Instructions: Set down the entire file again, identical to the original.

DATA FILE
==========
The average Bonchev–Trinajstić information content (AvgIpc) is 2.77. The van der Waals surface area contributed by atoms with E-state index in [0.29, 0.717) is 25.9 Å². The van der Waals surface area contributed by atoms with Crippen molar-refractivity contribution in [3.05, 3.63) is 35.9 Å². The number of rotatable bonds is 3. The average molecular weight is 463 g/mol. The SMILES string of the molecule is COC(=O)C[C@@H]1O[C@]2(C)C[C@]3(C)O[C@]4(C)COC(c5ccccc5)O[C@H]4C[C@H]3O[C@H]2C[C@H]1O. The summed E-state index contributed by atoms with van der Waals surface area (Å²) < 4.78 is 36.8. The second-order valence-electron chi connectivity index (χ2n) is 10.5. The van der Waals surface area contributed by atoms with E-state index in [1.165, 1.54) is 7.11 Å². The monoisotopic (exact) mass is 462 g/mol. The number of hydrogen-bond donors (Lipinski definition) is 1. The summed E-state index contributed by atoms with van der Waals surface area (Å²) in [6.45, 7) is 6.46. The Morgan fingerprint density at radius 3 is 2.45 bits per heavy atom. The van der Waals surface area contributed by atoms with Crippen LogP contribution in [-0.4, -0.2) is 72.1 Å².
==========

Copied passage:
The average Bonchev–Trinajstić information content (AvgIpc) is 2.77. The van der Waals surface area contributed by atoms with E-state index in [0.29, 0.717) is 25.9 Å². The van der Waals surface area contributed by atoms with Crippen molar-refractivity contribution in [3.05, 3.63) is 35.9 Å². The number of rotatable bonds is 3. The average molecular weight is 463 g/mol. The SMILES string of the molecule is COC(=O)C[C@@H]1O[C@]2(C)C[C@]3(C)O[C@]4(C)COC(c5ccccc5)O[C@H]4C[C@H]3O[C@H]2C[C@H]1O. The summed E-state index contributed by atoms with van der Waals surface area (Å²) < 4.78 is 36.8. The second-order valence-electron chi connectivity index (χ2n) is 10.5. The van der Waals surface area contributed by atoms with E-state index in [1.165, 1.54) is 7.11 Å². The monoisotopic (exact) mass is 462 g/mol. The number of hydrogen-bond donors (Lipinski definition) is 1. The summed E-state index contributed by atoms with van der Waals surface area (Å²) in [6.45, 7) is 6.46. The Morgan fingerprint density at radius 3 is 2.45 bits per heavy atom. The van der Waals surface area contributed by atoms with Crippen LogP contribution in [-0.4, -0.2) is 72.1 Å².